The growing demand for milk
A revival in economic activities has increased per capita consumption of milk and milk products. Changing dietary preferences and rising urbanization in India alone have driven the dairy industry to grow by 9-11% in 2021-22. The dairy market in India reached Rs 14,899.8 billion in 2022, and is expected to reach Rs 31,185.7 billion by 2028, showing a CAGR of 13.2%.
Some of the key issues over the past year that have constrained milk supply and led to price rise are as below:
- Losses incurred due to lack of demand in Covid era and doubling of cattle prices thereafter has prevented farmers from increasing their herds.
- Sudden surge in milk demand due to reopening of hotels and restaurants after the pandemic.
- Shortage of fat leading to rise in full cream milk prices, and even shortage of products like branded ghee and butter.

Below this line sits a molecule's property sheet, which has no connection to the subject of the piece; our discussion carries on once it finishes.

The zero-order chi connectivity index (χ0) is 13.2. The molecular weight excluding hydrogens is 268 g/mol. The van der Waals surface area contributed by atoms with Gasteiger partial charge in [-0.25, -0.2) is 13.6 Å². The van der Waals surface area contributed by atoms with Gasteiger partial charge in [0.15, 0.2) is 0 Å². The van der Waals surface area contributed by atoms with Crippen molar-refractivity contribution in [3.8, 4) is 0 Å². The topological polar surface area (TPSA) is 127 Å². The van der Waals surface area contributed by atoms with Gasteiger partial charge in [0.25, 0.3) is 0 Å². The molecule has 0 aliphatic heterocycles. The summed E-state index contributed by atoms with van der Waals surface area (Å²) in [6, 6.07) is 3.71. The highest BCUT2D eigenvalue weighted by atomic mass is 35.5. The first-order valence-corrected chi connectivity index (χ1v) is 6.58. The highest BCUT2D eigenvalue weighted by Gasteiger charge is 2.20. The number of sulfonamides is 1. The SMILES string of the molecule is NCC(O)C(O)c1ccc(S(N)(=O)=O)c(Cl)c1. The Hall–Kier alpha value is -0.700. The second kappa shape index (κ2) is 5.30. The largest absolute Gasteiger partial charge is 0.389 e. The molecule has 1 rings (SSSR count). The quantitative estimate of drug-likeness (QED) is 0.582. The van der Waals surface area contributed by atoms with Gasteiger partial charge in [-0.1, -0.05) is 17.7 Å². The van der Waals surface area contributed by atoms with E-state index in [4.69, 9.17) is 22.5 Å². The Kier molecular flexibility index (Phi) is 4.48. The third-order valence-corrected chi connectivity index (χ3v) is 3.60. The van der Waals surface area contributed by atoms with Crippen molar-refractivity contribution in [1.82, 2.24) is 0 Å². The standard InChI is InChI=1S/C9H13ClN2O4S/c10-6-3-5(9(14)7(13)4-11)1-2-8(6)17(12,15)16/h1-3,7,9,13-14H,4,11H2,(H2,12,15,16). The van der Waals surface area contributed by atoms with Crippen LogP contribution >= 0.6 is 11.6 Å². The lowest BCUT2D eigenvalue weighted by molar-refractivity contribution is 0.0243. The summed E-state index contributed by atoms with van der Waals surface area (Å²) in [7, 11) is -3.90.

- Lumpy skin disease which causes blisters and reduces milk production in cows has infected millions of cattle and killed more than 184,000 in India.
- Dairy companies have also raised milk prices by 8-10% in the past few quarters due to sustained rise in milk procurement costs.
Dr Debesh Roy, Chairman, InsPIRE Institute for Pioneering Insightful Research and Edutech Pvt Ltd adds:
“The agricultural shortage due to weather conditions led to rise in cattle feed prices, which further affected the milk prices. Moreover, an increase in protein intake post Covid infection also led to demand hike.”
The domestic challenges seem to also reflect in export performance. India’s dairy exports (with the exception of honey) have declined by 14% YoY to reach US$ 245.11 million during April-January, 2022-23. The top exported products were ghee (US$ 64.4 million, +9.36%); skimmed milk (US$ 62.3 million, -38.6% YoY); butter (US$ 37.24 million; -27.57%) and Other Cheese (US$ 25.14 million, +31.14% YoY). Nevertheless, exports are in themselves considered to be contributing further to the price rise.